Interview with World Of Padman Project Lead.-

PlanetQuake has a great interview with the team lead of World Of Padman,  the interview covers a lot of ground about the history of WoP and the Padmaps themselves as well as some of the stuggles the team has dealt with over the years.

A very good interview worth the read.   Here is an excerpt:

The Happy Friar:This is an original idea that’s very high quality, how come you never went commercial?

Kai-Li:I can tell you, we had possibilities to go commercial in the past. Actually after the 1.2 release in 2007 when the team was working on version 2.0 which is not released until now, we had three publishers asking us to sign contracts to make commercial release. But there were some restrictions we had to take care of. First the quake 3 source code we build on is released under the GPL. This means that we have to keep our modifications of the code free available for everyone who is interested. But this is not a real issue because it’s OK to distribute a game commercially which is based on a GPL source code but bundled with proprietary game content like textures, maps, player models, sounds and so on.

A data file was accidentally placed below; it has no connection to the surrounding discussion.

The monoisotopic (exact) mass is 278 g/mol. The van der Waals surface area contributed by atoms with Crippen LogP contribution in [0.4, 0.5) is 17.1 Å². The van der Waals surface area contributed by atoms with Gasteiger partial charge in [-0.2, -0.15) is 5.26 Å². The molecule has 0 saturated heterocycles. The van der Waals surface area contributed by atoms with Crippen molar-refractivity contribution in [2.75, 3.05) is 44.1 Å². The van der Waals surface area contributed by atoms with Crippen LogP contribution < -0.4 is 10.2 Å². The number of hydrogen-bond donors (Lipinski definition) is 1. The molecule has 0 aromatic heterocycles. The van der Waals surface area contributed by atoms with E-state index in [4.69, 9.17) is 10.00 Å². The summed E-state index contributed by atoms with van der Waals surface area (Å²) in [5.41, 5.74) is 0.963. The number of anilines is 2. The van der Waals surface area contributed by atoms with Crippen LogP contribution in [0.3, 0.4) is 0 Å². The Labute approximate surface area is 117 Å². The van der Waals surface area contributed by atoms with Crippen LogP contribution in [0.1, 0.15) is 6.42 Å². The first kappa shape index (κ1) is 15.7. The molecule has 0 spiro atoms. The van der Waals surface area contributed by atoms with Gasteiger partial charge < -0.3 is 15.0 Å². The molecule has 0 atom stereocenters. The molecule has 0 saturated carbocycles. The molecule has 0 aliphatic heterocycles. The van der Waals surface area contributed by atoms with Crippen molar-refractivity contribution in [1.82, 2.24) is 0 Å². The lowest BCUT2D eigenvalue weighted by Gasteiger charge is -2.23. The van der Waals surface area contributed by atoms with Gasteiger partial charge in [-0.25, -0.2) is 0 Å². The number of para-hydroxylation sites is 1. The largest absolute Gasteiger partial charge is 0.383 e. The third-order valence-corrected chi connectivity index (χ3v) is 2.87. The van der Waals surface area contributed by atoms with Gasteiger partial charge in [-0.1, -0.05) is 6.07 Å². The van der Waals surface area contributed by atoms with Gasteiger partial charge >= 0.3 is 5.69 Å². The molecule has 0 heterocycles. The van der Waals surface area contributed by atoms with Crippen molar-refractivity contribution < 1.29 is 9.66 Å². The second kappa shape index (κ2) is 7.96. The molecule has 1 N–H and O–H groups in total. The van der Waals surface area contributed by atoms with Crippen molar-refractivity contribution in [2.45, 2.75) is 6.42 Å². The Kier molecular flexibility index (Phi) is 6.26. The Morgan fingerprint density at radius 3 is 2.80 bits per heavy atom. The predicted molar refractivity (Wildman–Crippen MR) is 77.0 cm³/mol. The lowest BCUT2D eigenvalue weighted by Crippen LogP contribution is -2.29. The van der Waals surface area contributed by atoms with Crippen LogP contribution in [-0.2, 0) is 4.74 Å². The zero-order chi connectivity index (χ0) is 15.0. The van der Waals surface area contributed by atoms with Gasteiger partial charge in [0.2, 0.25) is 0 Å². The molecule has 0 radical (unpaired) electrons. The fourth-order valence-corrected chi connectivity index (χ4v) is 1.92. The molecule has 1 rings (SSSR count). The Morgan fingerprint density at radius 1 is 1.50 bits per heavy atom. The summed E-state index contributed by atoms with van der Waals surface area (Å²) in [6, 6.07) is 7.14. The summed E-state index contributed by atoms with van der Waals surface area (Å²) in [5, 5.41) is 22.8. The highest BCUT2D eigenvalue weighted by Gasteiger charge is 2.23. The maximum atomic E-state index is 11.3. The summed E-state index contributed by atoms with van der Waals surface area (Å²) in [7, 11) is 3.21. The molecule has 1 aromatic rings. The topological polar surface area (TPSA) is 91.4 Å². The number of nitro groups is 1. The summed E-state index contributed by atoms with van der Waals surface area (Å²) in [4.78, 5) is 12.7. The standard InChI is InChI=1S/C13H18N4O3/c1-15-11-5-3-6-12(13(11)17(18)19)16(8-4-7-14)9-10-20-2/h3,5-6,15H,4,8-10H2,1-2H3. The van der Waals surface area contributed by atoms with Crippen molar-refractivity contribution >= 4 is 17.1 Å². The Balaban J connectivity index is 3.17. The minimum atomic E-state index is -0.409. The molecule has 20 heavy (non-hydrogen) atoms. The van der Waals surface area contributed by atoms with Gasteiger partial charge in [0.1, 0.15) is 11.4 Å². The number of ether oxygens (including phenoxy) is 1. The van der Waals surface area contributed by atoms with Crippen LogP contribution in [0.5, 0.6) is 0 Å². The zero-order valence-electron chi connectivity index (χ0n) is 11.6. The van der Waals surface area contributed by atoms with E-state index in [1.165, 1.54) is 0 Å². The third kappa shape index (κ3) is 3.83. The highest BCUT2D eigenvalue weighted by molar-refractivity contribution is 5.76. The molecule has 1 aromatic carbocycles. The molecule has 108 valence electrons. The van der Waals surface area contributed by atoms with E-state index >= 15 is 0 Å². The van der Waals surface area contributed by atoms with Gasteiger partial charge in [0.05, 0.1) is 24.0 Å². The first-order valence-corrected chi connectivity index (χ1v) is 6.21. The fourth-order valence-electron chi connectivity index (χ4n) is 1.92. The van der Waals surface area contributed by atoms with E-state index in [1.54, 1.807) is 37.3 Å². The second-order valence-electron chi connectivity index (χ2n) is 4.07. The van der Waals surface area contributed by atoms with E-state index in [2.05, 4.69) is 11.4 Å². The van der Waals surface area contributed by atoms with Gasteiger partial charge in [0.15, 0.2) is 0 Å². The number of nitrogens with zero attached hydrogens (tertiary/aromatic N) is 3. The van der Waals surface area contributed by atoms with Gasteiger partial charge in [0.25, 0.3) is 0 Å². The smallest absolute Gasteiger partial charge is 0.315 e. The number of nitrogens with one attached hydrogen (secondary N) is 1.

Second and a real issue is that you maybe start earning some money. And when money comes into the game things are getting complicated. In more than one decade of WoP game development round about two dozens of developers left their traces behind. You need to ask every person who has provided content to the game for permission to sell it or you need to replace it. On the one hand it is not easy to contact everyone because some of them
Airplane’s cockpit

simply disappeared. On the other hand how would you decide to distribute the income fairly if no documentation of everyone’s work exists. You could go after the provided content but how much to pay for a texture or a character model?

Third, the project started as open source. Even if the game content is proprietary the team agreed that the mod and the standalone game is free available for everyone. Some team members didn’t like the idea of selling their stuff when the idea of a commercial release came up. So this reached out in big discussions within the team and nearly ripped it apart. This was also one reason why we had no release for such a long time after version 1.2, round about three years. Thank god that we overcame and decided to release WoP 1.5 by the end of 2010.

Fourth, think of the community. The topic also splits the community because some of them like to have WoP as a free available game even though others would have no problem at all to buy a commercial released copy of the game.

I think there are many lessons learned but one of them definitely is: if you want to release a game commercially start developing like it is a commercial project.

Read The full interview here: 

About Shafe

Brian Shaffer is a veteran programmer, programming professionally since 1991. His first gaming computer was a Commodore Vic-20 in the 80s. Shafe founded The Beer Garden on October 23, 2004 and continues to run and maintain it along with several members of the gaming community.